There is plenty of water for one duck. for the rest of us, not so much.I saw a Black and White Warbler in the tree outside my window. My first ever. A tiny thing, about the size of a goldfinch, but all longitudinal patterns of black and white stripes.

What I am pretty certain was a Rose-breasted Grosbeak lit momentarily within sight, then departed before I could take the camera in hand.

A little while later, a pair of House Sparrows paused among the dogwood blooms and performed the “Wild Thing” duet. Readers of a certain age will remember the quartet version of the lyric, “Wild Thing, I think I love you. But I wanna know for sure.”

Sometimes the rascals remind me of Facebook Stories that are just long enough to get my attention but not to allow real appreciation of the message. Or those legal notices under televised drug ads that are on screen just long enough for us viewers to discern the intent of the sponsor to avoid responsibility for unwanted side-effects.

I don’t care about the legal notices, but I wish the birds would slow down some.

One of the scenes I most enjoy are the feathered denizens taking turns bathing in the pond, then perching outside my window to dry and preen their raiment. In my backyard, birds, at least, are not short of water, while …

California is burning up. This year already has seen more forest fires than last year in that state, though authorities say the fires are smaller and less worthy of media coverage. But there are more of them, so we eventually will hear about the total acreage of charbroiled almonds and wine grapes that has surpassed yet another record.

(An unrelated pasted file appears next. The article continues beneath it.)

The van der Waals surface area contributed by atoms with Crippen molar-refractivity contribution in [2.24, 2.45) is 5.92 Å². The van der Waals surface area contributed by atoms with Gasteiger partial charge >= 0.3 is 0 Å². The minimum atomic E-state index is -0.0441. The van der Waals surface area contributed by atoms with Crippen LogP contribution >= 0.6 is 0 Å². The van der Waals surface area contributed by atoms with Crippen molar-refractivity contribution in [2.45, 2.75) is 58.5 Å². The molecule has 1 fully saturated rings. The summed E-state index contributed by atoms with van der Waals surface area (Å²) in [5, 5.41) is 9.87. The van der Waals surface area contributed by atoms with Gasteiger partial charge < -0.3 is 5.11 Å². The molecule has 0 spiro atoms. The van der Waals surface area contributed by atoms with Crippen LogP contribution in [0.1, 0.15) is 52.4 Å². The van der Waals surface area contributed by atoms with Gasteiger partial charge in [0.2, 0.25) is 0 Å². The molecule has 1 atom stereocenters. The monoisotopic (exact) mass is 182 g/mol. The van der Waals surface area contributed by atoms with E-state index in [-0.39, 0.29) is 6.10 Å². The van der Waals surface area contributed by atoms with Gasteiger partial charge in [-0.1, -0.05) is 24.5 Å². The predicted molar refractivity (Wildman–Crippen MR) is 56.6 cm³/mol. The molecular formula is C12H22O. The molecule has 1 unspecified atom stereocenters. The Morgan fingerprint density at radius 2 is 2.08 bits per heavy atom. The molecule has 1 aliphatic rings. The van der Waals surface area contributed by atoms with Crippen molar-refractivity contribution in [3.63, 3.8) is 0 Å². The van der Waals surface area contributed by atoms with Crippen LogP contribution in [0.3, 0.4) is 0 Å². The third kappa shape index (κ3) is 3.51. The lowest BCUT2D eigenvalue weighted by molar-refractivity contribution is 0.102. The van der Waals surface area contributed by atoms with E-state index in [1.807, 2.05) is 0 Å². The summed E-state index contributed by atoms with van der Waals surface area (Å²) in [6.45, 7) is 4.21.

And water shortages are occupying court dockets across the nation. One such fight is in the United States Supreme Court, in which Mississippi and Tennessee are arguing over ownership of a deep aquifer.

Some aquifers have been storing water since the world was young. They do not quickly replace water we humans suck out for cooking, bathing and growing crops. So when Memphis, TN poked its straw into the Claiborne aquifer, Mississippi noticed its water level falling, and claimed in court the Volunteer State was stealing its valuable water.

SCOTUS appointed a Special Master to research the situation. In November last year, the decision was published which basically said, “The fact that Tennessee drawing water can be detected in Mississippi proves that the water is under both states. Y’all find a way to share.”

Meanwhile, a hedge fund has bought up a large section of Arizona farmland – not to grow lemons, which is the current crop – but to control the Colorado River. It turns out, according to one expert on Sunday morning television, that the river’s water belongs to everyone, but individual landowners have a legal right to control where it goes.

A few hundred miles away lies the growing town of Queen Creek, AZ. The town, a suburb of Phoenix, population approximately 50,000 (up from approximately 26,000 in 2010) and exploding. The town’s website boasts “natural recreational riches and a relaxed, rural lifestyle.”

But to continue replacing ag land with residences, the town needs water. It has been said there is no water shortage that cannot be cured with enough pipe and money to lay it. The aforementioned investors have agreed to point the Colorado River toward the town – for a $21 million fee.

Closer to my home, there are plans to run pipe some 30 miles from the Susquehanna River to my home county to provide water to supply homes that developers plan to replace the county’s corn, soybean and dairy farms.

Watch this space.

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